I read America the Beautiful sing and read storybook that is published by Scholastic. I like this one because the illustrations help students understand the song and what is happening in it. If you do not have the storybook, you could use this video and song:
After I read the book, I let the kids listen to the song on either a CD or with the video.
Using video is something I am incorporating in my classroom much more with Common Core. As students get older, they will be expected to listen to learn in addition to read to learn. Using this video with the support of the book sets the stage for just that!
I practice the first few lines with the kids using echo reading of the book. I say: Oh beautiful Kids repeat Oh beautiful. I say: for spacious skies Kids repeat: for spacious skies I do this through the song line …for amber waves of grain. We then practice that far with the music or video. If I am using a CD, I will flip through the book and show the pictures that go with the music so the kids have visual clues for the words.
I tell the kids that we will continue to practice this song and learn more words tomorrow.
Hats Off For the Fourth of July! Third Read
We review the first page of the story in the big book. I ask: Who remembers what we read about yesterday? Let's look at the pictures to help us remember before we continue reading.
I show the students the following vocabulary words from the selection: proudly, plenty, parade. We then echo read the words (my turn, students’ turn) and I show them pictures to go with each word. I ask: Based on this picture, what do you think this word means? To solidify meaning and understanding, I almost always (sometimes there just isn't an action) give the students some TPR (Total Physical Response) to help them remember the word. I prompt with: How can we SHOW 'proudly?' We then may sit up straight with our chins up. How can we SHOW 'plenty?' We might put both of our hands out as if they were full of something.
Text Dependent Questions
I remind students that we are practicing how to draw conclusions or gaining meaning from the text. I ask: Who remembers what ‘drawing conclusions’ means? (using words and pictures to make decisions about what the story is telling us) I tell the kids: Sometimes we call it ‘reading between the lines.’
I read pp. 13-16 and ask (referring to p. 16): What word on this page tells us that these men love their country? (patriots) We talk about how the men are dressed and what the soldiers in the Revolutionary War were fighting for. I ask: Why do you think these men are dressed in these costumes for this parade? (to show their respect for the men who fought in theat war for the country’s freedom)
I read pp. 17-20 and ask: Who can come and show me George Washington? (volunteer points to him) Why do you think he is dressed as George Washington? (he was the leader of the American army, the first president of the USA, father of our country) What American symbol is on this page (p.20)? (flag) Why do you think the words say “Hats off!” (the flag is close by-sign of respect) I relate this back to our flag in our classroom. I stress to kids that we don’t wear hats in our classroom or have our hoods on when we come into the classroom because the flag is in the room. (I remind the kids of this all year long, so they are familiar with this show of respect.)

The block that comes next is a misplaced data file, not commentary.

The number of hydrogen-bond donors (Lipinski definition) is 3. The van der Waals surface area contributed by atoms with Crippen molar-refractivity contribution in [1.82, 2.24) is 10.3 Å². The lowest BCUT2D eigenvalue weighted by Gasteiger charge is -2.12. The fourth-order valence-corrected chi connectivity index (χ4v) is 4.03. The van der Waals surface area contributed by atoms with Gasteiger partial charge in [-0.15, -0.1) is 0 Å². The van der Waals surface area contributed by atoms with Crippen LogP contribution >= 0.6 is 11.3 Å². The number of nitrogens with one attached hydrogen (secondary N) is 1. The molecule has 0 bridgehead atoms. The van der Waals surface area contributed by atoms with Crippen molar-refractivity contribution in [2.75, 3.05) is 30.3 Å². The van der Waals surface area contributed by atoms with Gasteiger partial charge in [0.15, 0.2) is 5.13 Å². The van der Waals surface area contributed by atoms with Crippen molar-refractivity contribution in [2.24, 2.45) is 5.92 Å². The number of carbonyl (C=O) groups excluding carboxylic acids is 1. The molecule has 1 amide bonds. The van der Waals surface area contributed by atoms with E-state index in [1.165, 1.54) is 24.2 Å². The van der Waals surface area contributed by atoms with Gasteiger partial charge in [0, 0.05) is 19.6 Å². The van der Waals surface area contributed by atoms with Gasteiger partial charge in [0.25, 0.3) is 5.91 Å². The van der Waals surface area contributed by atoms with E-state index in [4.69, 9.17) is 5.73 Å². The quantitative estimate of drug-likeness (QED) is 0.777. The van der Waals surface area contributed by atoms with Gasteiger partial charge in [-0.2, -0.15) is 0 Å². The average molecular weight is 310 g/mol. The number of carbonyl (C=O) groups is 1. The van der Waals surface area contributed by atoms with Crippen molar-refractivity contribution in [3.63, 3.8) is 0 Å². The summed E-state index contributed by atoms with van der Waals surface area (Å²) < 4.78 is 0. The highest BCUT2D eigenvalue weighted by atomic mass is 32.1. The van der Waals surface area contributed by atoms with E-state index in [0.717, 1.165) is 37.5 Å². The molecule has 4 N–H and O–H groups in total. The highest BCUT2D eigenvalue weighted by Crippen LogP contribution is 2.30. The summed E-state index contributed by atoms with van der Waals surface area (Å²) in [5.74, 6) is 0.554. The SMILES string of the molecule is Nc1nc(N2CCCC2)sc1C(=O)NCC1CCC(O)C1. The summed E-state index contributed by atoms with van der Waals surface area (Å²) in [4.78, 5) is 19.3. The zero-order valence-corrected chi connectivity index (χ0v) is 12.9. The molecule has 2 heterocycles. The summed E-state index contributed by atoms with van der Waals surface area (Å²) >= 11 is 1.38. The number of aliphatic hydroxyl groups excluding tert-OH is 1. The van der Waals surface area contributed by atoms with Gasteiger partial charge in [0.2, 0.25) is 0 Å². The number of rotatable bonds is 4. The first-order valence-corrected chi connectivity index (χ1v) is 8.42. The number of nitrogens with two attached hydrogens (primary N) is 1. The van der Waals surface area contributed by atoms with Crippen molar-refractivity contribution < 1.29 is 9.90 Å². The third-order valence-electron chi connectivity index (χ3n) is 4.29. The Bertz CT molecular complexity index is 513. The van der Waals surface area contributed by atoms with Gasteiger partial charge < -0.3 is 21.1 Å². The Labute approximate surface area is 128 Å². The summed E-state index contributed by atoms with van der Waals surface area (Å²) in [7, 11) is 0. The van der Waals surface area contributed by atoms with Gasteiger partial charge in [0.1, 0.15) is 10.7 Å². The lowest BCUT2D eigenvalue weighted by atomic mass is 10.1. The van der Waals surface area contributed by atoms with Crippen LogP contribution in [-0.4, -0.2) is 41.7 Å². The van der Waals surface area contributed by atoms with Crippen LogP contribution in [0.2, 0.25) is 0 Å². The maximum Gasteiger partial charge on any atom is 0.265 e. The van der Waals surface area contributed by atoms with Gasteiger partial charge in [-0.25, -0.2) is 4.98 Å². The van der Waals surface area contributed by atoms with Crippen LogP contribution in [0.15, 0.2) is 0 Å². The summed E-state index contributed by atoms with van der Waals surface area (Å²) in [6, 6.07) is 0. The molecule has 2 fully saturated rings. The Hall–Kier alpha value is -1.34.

I read pp. 21-24 and ask: If you were going to be in a 4th of July parade, how would you dress? Turn and talk to a partner. I then ask for volunteers to share out.
Why so many reads?
The first read of a story is for the students to get the gist...the flow of the story. They are exposed to the characters, plot and ending. The second and third reads are CLOSE READS of the story. This allows my students to dig deeper into the text in manageable chunks. An entire story can often be lengthy and overwhelming for my ELLs, so we often do first, second and third reads of texts.
American Symbols book-supporting and extending the theme of Patriotism
Statue of Liberty Art
Students each color a picture of the Statue of Liberty. I like to have students cut out the fireworks that are around her and make their own. They do this by gluing their Statue of Liberty onto a black piece of construction paper. I tell the kids that this represents the night sky behind her. Students either paint fireworks around her or they can also use light colored crayons to draw them in.
There are two ways to create the book and glue the writing with the art project:
I have made the book in two different sized versions over the years and here is how they both lay out! Both sizes look great when done. It is personal preference on which way you want to construct the book.
Lessons and learnings connect to each other within a lesson and/or throughout a lesson series. This part of this lesson springboards from the text because the topic of the text is Patriotism. Almost every picture/illustration from the book has an American symbol in it. This art will be the picture representation of the writing page in their book. The rigor of creating this book is high. It cannot be done in one lesson or one day. It must be taught in a series. Also, it requires students to retain learning from day to day!